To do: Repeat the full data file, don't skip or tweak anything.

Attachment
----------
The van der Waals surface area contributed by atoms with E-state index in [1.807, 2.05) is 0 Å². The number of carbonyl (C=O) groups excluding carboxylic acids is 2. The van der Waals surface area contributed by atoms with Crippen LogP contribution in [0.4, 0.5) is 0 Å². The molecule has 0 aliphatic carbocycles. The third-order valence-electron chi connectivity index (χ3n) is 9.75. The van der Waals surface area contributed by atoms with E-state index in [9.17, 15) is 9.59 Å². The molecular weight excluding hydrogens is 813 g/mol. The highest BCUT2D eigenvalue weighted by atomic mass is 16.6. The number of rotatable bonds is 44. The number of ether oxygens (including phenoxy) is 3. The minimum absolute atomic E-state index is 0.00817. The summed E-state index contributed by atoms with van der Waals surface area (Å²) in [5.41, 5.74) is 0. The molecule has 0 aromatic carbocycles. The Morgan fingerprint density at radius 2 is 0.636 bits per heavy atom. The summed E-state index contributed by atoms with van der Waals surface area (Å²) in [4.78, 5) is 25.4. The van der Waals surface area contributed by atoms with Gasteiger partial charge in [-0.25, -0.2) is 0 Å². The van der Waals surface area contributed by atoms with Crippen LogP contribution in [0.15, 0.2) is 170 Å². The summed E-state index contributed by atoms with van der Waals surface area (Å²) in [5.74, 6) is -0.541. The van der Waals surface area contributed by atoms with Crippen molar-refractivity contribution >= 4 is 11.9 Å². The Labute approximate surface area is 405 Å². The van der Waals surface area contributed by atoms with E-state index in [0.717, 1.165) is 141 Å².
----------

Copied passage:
The van der Waals surface area contributed by atoms with E-state index in [1.807, 2.05) is 0 Å². The number of carbonyl (C=O) groups excluding carboxylic acids is 2. The van der Waals surface area contributed by atoms with Crippen LogP contribution in [0.4, 0.5) is 0 Å². The molecule has 0 aliphatic carbocycles. The third-order valence-electron chi connectivity index (χ3n) is 9.75. The van der Waals surface area contributed by atoms with E-state index in [9.17, 15) is 9.59 Å². The molecular weight excluding hydrogens is 813 g/mol. The highest BCUT2D eigenvalue weighted by atomic mass is 16.6. The number of rotatable bonds is 44. The number of ether oxygens (including phenoxy) is 3. The minimum absolute atomic E-state index is 0.00817. The summed E-state index contributed by atoms with van der Waals surface area (Å²) in [5.41, 5.74) is 0. The molecule has 0 aromatic carbocycles. The Morgan fingerprint density at radius 2 is 0.636 bits per heavy atom. The summed E-state index contributed by atoms with van der Waals surface area (Å²) in [4.78, 5) is 25.4. The van der Waals surface area contributed by atoms with Gasteiger partial charge in [-0.25, -0.2) is 0 Å². The van der Waals surface area contributed by atoms with Crippen LogP contribution in [0.15, 0.2) is 170 Å². The summed E-state index contributed by atoms with van der Waals surface area (Å²) in [5.74, 6) is -0.541. The van der Waals surface area contributed by atoms with Crippen molar-refractivity contribution >= 4 is 11.9 Å². The Labute approximate surface area is 405 Å². The van der Waals surface area contributed by atoms with E-state index in [0.717, 1.165) is 141 Å².